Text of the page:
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In 2021, OpenAI chief Sam Altman wrote a blog discussing how Moore’s Law—the theory that semiconductor chips would become twice as powerful for the same price around every two years—should be applicable for everything. Altman tweeted about the leapfrogs that AI was making, saying, ”A new version of Moore’s law that could start soon: the amount of intelligence in the universe doubles every 18 months”.
Introducing consistency models
To others, Altman’s optimism may seem unwarranted but OpenAI’s pace of research seems to back up his claims. Last week, the startup published a paper discussing a new class of generative models titled, ‘Consistency Models’, that outperformed diffusion models. Authored by Yang Song, Prafulla Dhariwal, Mark Chen and OpenAI co-founder Ilya Sutskever, the study was released on March 3, 2023.
Diffusion models have become the foundation of the revolution in generative AI since they took over GANs as the most effective models for image synthesis. Some of the most prominent text-to-image AI generators such as OpenAI’s DALL.E 2, Stability AI’s Stable Diffusion and Google’s Imagen are all diffusion models.
Faster and less energy-intensive than Diffusion models
However, consistency models have proven to produce the same quality output as diffusion models in much less time. This is because the consistency model works on a single-step generation process like GANs.
Diffusion models, in contrast, work around a repetitive sampling process which progressively removes noise from an image. The continuous iterative generation process of diffusion models eats up 10–2000 times more compute in comparison to consistency models and slows down the inference during training.
Consistency models are able to trade-off compute for sample quality when necessary. Besides this, such models are also capable of performing zeroshot data editing tasks like image inpainting, colorisation or stroke-guided image editing.
These models also use a mathematical equation to transform data into noise and ensure that the resulting output is consistent for similar data points, allowing for smooth transitions between them. Such equations are called probability flow ordinary differential equations. The study has named this class of models ‘consistency’ because they maintain this property of self-consistency throughout between the input data and the output.
These models can either be trained in the distillation mode or the isolation mode. In the distillation mode, consistency models are able to distill the data from pre-trained diffusion models into a sampler that can perform in a single step. While in isolation mode, consistency models don’t depend on diffusion models at all, thereby making them an entirely independent type of models.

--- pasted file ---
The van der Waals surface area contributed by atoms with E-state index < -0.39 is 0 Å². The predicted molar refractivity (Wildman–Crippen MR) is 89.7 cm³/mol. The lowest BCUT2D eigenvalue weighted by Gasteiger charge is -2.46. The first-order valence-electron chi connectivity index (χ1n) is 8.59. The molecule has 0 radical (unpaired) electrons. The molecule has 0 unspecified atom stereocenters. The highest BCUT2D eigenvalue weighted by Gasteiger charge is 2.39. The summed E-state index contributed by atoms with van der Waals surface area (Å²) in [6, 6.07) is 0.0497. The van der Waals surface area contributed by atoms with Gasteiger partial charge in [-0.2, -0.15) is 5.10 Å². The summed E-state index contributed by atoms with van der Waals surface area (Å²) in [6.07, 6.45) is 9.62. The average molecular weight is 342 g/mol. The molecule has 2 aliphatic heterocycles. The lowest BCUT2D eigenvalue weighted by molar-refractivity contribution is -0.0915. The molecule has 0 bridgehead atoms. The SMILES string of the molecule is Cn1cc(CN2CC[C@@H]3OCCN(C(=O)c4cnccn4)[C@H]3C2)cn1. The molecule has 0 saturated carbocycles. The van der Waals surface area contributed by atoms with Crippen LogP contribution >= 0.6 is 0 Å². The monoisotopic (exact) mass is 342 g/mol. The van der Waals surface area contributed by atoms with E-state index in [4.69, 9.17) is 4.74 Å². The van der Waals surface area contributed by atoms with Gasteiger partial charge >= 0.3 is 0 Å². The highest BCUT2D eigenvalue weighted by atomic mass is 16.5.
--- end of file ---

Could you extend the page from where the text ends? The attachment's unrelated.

No adversarial training, no problem
Both methods of training however have removed adversarial training from their books. Adversarial training does result in a stronger neural network but goes about the process in a roundabout way—it introduces a wrongly classified set of adversarial examples and then retrains the target neural network with the correct labels.
Consequently, adversarial training has been also found to lead to a slight decrease in the accuracy in predictions by deep learning models. They can also cause unexpected side effects in robotics applications.
The experiments showed that the distillation techniques used in training consistency models were better than the distillation techniques used in diffusion models. Consistency models achieved a new state-of-the-art Frechet Inception Distance score—which is indicative of the quality of AI generated images—of 3.55 on the CIFAR10 image dataset and 6.20 on the ImageNet 64*64 dataset.
It’s fair to say that OpenAI isn’t the only stakeholder here but is definitely one of the major ones. If they want their AI tools to sell more, the onus falls on them to ensure that they take less time and use less compute. In that sense, the potential impact of consistency models is huge since diffusion models aren’t only popular in image generation but also in video and audio generation models.
Just last month, Sutskever posted a tweet with a hint, saying, “Many believe that great AI advances must contain a new ‘idea’. But it is not so: many of AI’s greatest advances had the form huh, turns out this familiar unimportant idea, when done right, is downright incredible”. This paper shows exactly that—built on older concepts with a tweak can change everything.